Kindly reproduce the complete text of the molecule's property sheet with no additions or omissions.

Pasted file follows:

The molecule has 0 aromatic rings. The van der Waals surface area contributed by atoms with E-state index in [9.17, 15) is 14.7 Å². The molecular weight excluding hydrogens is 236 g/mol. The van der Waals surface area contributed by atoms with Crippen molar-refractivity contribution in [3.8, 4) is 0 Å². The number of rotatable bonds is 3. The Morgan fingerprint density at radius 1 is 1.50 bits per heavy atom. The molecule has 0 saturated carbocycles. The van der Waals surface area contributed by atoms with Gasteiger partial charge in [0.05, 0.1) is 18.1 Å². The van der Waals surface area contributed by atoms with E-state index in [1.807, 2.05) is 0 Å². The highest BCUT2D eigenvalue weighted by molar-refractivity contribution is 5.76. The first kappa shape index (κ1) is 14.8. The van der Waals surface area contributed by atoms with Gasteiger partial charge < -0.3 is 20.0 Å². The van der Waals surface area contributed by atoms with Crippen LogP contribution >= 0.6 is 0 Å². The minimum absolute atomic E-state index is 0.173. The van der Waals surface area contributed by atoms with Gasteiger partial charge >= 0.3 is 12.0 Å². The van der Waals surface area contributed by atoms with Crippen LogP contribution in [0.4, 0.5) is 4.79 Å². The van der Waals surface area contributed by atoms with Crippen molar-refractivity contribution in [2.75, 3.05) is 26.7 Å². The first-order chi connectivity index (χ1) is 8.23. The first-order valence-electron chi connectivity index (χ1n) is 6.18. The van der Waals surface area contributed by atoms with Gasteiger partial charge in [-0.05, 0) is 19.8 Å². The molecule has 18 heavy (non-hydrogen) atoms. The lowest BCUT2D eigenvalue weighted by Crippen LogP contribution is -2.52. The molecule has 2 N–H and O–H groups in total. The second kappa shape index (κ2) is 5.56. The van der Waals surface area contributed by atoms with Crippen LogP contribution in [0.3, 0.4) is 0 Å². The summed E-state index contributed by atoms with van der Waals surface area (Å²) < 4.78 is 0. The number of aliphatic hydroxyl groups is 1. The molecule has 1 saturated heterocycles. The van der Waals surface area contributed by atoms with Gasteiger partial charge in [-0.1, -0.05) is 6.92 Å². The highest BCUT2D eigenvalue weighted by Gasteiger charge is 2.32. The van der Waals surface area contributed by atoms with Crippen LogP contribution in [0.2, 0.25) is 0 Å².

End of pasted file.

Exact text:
The molecule has 0 aromatic rings. The van der Waals surface area contributed by atoms with E-state index in [9.17, 15) is 14.7 Å². The molecular weight excluding hydrogens is 236 g/mol. The van der Waals surface area contributed by atoms with Crippen molar-refractivity contribution in [3.8, 4) is 0 Å². The number of rotatable bonds is 3. The Morgan fingerprint density at radius 1 is 1.50 bits per heavy atom. The molecule has 0 saturated carbocycles. The van der Waals surface area contributed by atoms with Gasteiger partial charge in [0.05, 0.1) is 18.1 Å². The van der Waals surface area contributed by atoms with E-state index in [1.807, 2.05) is 0 Å². The highest BCUT2D eigenvalue weighted by molar-refractivity contribution is 5.76. The first kappa shape index (κ1) is 14.8. The van der Waals surface area contributed by atoms with Gasteiger partial charge < -0.3 is 20.0 Å². The van der Waals surface area contributed by atoms with Crippen LogP contribution >= 0.6 is 0 Å². The minimum absolute atomic E-state index is 0.173. The van der Waals surface area contributed by atoms with Gasteiger partial charge >= 0.3 is 12.0 Å². The van der Waals surface area contributed by atoms with Crippen LogP contribution in [0.4, 0.5) is 4.79 Å². The van der Waals surface area contributed by atoms with Crippen molar-refractivity contribution in [2.75, 3.05) is 26.7 Å². The first-order chi connectivity index (χ1) is 8.23. The first-order valence-electron chi connectivity index (χ1n) is 6.18. The van der Waals surface area contributed by atoms with Gasteiger partial charge in [-0.05, 0) is 19.8 Å². The molecule has 18 heavy (non-hydrogen) atoms. The lowest BCUT2D eigenvalue weighted by Crippen LogP contribution is -2.52. The molecule has 2 N–H and O–H groups in total. The second kappa shape index (κ2) is 5.56. The van der Waals surface area contributed by atoms with Crippen LogP contribution in [0.3, 0.4) is 0 Å². The summed E-state index contributed by atoms with van der Waals surface area (Å²) < 4.78 is 0. The number of aliphatic hydroxyl groups is 1. The molecule has 1 saturated heterocycles. The van der Waals surface area contributed by atoms with Gasteiger partial charge in [-0.1, -0.05) is 6.92 Å². The highest BCUT2D eigenvalue weighted by Gasteiger charge is 2.32. The van der Waals surface area contributed by atoms with Crippen LogP contribution in [0.2, 0.25) is 0 Å².